Ruth Schaefer was a retired Baltimore County Public Library staff member, longtime activist with the Assistance Center of Towson Churches and a prolific photographer.
Ruth Schaefer was a retired Baltimore County Public Library staff member, longtime activist with the Assistance Center of Towson Churches and a prolific photographer. (Handout)

Ruth Christine Schaefer, a retired Baltimore County Public Library staff member, amateur photographer and volunteer for the homeless, died Sept. 19 at her Timonium home of non-Hodgkin's lymphoma. She was 85.

Born in New Britain, Conn., she was the daughter of Russell L. Potter, who worked in retail sales, and his wife Christine, a homemaker.


Raised in New England and Towson, she was a 1951 graduate of Towson High School, where she met her future husband, Ronald Schaefer, in physics class.

She obtained a bachelor’s degree in English at Goucher College. She later received a master’s degree at Loyola University Maryland.

She briefly worked at WFBR radio and the old WAAM-TV, and also in the office of the Baltimore County executive, before joining the Baltimore County Public Library System. Beginning in 1981, she joined the library’s marketing and development department

“She worked for 29 years and she photographed special events, programs and functions, wrote press releases and created the library’s calendar of events,” said her daughter, Debra J. Russell of Victor, N.Y.

“She was also a copy editor and designed a street card — a pocket-sized card with a listing of resources and phone numbers for the homeless,” her daughter said. The street card remains in use by Towson area assistance agencies.

Mrs. Schaefer was a stickler for proper grammar and language usage.

“She was known for her editing skills, her eagle eye and a red corrections pen,” said her daughter. “If anyone challenged her edits or style preferences she would just search through her trove of style books until she found a rule that would support her opinion, which she always held firm.”

Mrs. Schaefer was an active volunteer at the Assistance Center of Towson Churches, located in a building on the grounds of Calvary Baptist Church. Mrs. Schaefer interviewed and assisted persons in need. She also worked for the center as its photographer, website manager and video producer, among others tasks.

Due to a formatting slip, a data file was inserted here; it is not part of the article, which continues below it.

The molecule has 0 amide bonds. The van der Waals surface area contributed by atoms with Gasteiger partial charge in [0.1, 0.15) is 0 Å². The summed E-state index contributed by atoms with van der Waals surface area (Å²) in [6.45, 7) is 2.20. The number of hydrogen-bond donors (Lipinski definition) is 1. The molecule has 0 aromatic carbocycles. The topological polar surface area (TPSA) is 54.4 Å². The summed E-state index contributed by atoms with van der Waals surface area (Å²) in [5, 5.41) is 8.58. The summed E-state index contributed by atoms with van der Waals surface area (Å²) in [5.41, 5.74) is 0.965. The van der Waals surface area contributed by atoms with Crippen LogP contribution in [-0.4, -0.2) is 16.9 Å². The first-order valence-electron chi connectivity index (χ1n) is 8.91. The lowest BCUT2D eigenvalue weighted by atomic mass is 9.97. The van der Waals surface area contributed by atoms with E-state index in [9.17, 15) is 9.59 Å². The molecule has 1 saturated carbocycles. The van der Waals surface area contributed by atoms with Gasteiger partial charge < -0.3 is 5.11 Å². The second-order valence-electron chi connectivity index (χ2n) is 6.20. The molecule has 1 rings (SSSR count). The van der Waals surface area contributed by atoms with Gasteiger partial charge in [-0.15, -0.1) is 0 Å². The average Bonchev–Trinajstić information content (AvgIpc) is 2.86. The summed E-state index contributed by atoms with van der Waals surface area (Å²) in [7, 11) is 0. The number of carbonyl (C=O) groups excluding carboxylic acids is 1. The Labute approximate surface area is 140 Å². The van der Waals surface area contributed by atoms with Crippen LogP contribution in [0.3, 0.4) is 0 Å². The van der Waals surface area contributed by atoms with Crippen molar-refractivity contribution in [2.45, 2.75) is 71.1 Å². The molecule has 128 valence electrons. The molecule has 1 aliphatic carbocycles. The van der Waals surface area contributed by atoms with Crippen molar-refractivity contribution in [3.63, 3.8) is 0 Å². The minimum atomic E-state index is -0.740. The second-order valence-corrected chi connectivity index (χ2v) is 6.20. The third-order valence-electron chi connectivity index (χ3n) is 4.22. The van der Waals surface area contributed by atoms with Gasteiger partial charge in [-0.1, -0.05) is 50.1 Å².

“I called Ruth my secret weapon,” said Linda Lotz, the assistance director. “She was sharp, fun and delightful. She also stood up for what was right.”

Her daughter said Mrs. Schaefer was rarely seen without a camera — either in hand or hanging around her neck.

“My mother began pursuing photography in earnest in the 1970s when she set up a darkroom in the basement in order to develop black-and-white photos. She was able to incorporate her love of photography into her career when she began working at the library.”

Beginning in 2010, Mrs. Schaefer entered The Baltimore Sun’s Readers Sunshots contest and was a prolific weekly contributor.

“She was disappointed when she had to break her eight-year streak of submitting at least one photo every week due to an illness,” her daughter said. “Over the years she won first place 17 times and honorable mention 21 times. … It was a wonderful outlet for her talent, her keen, artistic eye, and her creative spirit and imagination.”

She had a home library and amassed a collection of cookbooks, grammar and editing books, and photo magazines, and had assembled a number of the “Learning for Dummies” volumes. She attended the Baltimore Symphony Orchestra concerts and was a Center Stage subscriber. She had wide musical tastes and enjoyed trips to Maine, Bethany Beach, Del., the Conowingo Dam — where she photographed eagles — Loch Raven Reservoir, the Blackwater Wildlife Refuge in Cambridge and Bombay Hook National Wildlife Refuge on Delaware Bay.


“My mother was full of life with an adventurous spirit and always seeking out fun things to do. She had a great sense of humor, explosive laughter and a big, full warm smile

At holidays Mrs. Schaefer displayed animated toys — dancing pink flamingos, talking Christmas trees, singing goats, squawking turkeys.

“When someone arrived at the house, she would run around turning on all the toys so they would be treated to the full cacophony of song, motion and noise as soon as they walked through the door,” her daughter said. “She had a child-like sense of fun.”

“She often said the perfect end to a day in mid-coast Maine would include eating a lobster and a slice of blueberry pie on the wharf at Miller’s Lobster in Spruce Head,” her daughter said.

A memorial service will be held at 1 p.m. Oct. 6 at Peaceful Alternatives Funeral and Cremation Center, 2325 York Road in Timonium.

In addition to her daughter, Mrs. Schaefer is survived by a son, Mark A. Schaefer of Cockeysville; a sister, Helen Jones of Towson; and two grandchildren. Her husband of 54 years, a Northrop Grumman contracts manager, died in 2011. A son, Douglas J. Schaefer, died in 1999.

Arlene B. Cooper, a retired eligibilty supervisor for the state Department of Social Services, died Sept. 17 from a heart attack at Sinai Hospital. The longtime resident of Northwest Baltimore was 77.